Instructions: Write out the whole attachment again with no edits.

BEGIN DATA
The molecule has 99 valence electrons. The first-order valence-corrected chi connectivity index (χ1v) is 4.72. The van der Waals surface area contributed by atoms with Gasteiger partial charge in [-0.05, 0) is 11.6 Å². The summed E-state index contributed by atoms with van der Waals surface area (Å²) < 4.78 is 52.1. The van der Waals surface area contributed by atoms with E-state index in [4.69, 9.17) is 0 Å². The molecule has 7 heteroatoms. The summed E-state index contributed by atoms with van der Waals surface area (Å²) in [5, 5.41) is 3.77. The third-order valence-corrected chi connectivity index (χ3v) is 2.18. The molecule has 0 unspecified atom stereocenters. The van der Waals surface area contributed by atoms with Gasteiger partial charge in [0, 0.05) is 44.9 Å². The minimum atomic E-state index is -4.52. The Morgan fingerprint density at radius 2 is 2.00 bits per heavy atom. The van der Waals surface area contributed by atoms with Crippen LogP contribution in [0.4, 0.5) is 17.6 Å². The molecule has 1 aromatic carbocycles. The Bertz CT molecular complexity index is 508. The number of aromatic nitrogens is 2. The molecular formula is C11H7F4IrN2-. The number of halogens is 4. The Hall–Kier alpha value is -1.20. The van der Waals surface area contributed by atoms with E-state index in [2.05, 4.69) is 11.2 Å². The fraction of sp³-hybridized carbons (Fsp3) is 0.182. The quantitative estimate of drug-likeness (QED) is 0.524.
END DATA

The molecule has 99 valence electrons. The first-order valence-corrected chi connectivity index (χ1v) is 4.72. The van der Waals surface area contributed by atoms with Gasteiger partial charge in [-0.05, 0) is 11.6 Å². The summed E-state index contributed by atoms with van der Waals surface area (Å²) < 4.78 is 52.1. The van der Waals surface area contributed by atoms with E-state index in [4.69, 9.17) is 0 Å². The molecule has 7 heteroatoms. The summed E-state index contributed by atoms with van der Waals surface area (Å²) in [5, 5.41) is 3.77. The third-order valence-corrected chi connectivity index (χ3v) is 2.18. The molecule has 0 unspecified atom stereocenters. The van der Waals surface area contributed by atoms with Gasteiger partial charge in [0, 0.05) is 44.9 Å². The minimum atomic E-state index is -4.52. The Morgan fingerprint density at radius 2 is 2.00 bits per heavy atom. The van der Waals surface area contributed by atoms with Crippen LogP contribution in [0.4, 0.5) is 17.6 Å². The molecule has 1 aromatic carbocycles. The Bertz CT molecular complexity index is 508. The number of aromatic nitrogens is 2. The molecular formula is C11H7F4IrN2-. The number of halogens is 4. The Hall–Kier alpha value is -1.20. The van der Waals surface area contributed by atoms with E-state index in [2.05, 4.69) is 11.2 Å². The fraction of sp³-hybridized carbons (Fsp3) is 0.182. The quantitative estimate of drug-likeness (QED) is 0.524.